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Marine Corps Recruiting Command

Marine Corps Base Quantico, Va.

3280 Russell Road, 2nd Floor Quantico, Va. 22134
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Corps arms aviation community with information

By Staff Sgt. Pauline L. Franklin | Marine Corps Recruiting Command | February 23, 2007

ORLANDO, Fla. -- The Marine Corps gathered with aviation professionals and enthusiasts to help promote women in aviation career fields during a conference February 15 to 17 at Walt Disney’s Coronado Springs Resort.

Women in Aviation, International hosted the annual national conference to encourage women in all aspects of aviation, from pilots to airport managers, maintenance technicians and many other occupations. The Marine Corps Recruiting Command set up a pull-up challenge and information booth at this year’s conference to explain opportunities in Marine aviation.

“This conference allows us to build relationships with people in the aviation industry, educate people and explain the opportunities we have in Marine aviation,” said KC-130 Hercules pilot Capt. Charlie A. Pickett, aviation assistant for officer procurement, 8th Marine Corps District.

Women in Aviation, International, which is open to men and women, draws together aerospace companies, manufacturers, individuals and colleges and universities to increase diversity in the aviation industry, according to Amy Laboda, press secretary for Women in Aviation, International. The non-profit organization does this through scholarships, mentoring, networking opportunities and education programs for young people at the national and local levels.

Female and male pilots represented the Corps at the Marine booth to share their experiences and answer questions.

“People know about the Marine uniforms, but they don’t know what aircraft we fly and what we do,” explained Maj. Sarah M. Deal, a reserve pilot with Marine Medium Helicopter Squadron-769 in California. “Aviation colleges need to know there’s more than just the Air Force. It’s a great venue to get that word out.”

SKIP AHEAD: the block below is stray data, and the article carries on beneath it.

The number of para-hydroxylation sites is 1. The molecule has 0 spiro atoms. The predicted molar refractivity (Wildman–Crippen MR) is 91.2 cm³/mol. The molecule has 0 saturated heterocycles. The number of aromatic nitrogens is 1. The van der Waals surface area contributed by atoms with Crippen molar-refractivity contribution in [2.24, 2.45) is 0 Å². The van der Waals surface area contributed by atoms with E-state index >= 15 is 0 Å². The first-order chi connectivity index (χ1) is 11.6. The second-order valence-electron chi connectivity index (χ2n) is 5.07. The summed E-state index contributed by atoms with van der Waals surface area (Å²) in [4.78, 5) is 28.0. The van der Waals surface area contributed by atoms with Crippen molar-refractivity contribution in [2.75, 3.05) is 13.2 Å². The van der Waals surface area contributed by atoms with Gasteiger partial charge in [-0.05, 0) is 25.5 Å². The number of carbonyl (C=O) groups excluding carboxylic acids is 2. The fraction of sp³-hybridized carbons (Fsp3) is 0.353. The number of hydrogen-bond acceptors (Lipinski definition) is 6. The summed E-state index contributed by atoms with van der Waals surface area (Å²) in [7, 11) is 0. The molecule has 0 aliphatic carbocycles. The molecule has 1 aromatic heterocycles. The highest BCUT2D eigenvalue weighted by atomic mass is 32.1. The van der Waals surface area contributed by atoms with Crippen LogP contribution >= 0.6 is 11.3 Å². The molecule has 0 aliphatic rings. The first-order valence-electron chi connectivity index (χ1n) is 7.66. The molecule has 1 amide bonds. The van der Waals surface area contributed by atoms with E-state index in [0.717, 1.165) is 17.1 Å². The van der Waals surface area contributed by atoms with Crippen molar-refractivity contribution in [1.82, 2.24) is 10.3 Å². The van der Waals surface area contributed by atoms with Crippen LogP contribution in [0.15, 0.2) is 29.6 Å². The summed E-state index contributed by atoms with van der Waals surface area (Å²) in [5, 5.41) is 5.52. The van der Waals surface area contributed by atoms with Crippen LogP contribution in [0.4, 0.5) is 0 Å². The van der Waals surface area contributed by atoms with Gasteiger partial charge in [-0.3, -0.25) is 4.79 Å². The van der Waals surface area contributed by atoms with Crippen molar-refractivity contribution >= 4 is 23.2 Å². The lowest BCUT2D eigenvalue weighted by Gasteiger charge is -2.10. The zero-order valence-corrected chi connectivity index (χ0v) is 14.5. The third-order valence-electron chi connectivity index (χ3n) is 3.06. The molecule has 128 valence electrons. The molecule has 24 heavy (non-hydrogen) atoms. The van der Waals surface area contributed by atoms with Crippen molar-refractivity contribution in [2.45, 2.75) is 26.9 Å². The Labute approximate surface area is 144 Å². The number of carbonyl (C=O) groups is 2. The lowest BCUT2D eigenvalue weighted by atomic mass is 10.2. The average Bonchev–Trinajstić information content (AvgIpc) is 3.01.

The conference also allowed the Marines to highlight the Corps as a viable option for women in aviation. Less than 6 percent of the nation’s 700,000 active pilots are women, and women account for only 2.13 percent of the 540,000 non-pilot aviation jobs in the U.S., according to Federal Aviation Administration statistics quoted on the Women in Aviation, International web site.

Major Jenifer E. Nothelfer, who flew CH-46E Sea Night helicopters on active duty and is now serving in the Individual Ready Reserves, said the Marine Corps offers women the chance to have a career in aviation, as well as the opportunity to join the Marine Corps.

“The Marine Corps is the best; it’s an elite organization,” she explained. “We want good women who are qualified and want to do this.”

The conference included seminars, discussion groups, FAA training and exhibits, such as the Marine Corps’ booth. Attendees such as Robin L. Mikols, a Kansas State University at Salina senior, said the conference was very useful.

“I came here to network and talk to people about jobs,” said 20-year-old Mikols. “You always hear about the airlines hiring, but I wanted to see what the military has to offer as well. I’ve done a lot of research on aviation in the military and for airlines. I’m keeping all my options open right now.”

In addition to reaching out to prospective applicants, the conference was important in overcoming perceptions some people have about the Marine Corps as well.

Pickett said people are often intimidated by Marines because of their serious nature and image, which prevents them from hearing about prospects the Corps has to offer. The booth allowed the Marines to talk to potential applicants and those who influence and inform them in the aviation community without that feeling of intimidation, according to Pickett.

“The Marine Corps’ biggest enemy is a public lack of knowledge,” said Pickett. “Some people have preconceived notions about recruiters, which blocks the information we are trying to get out. Many people don’t even know we have Marine aviation or that we can guarantee aviation jobs. This conference allows us to interact with people on a different level and provide that information to them.”

For more information about Marine aviation, or other career opportunities, visit or call 1-800-Marines.

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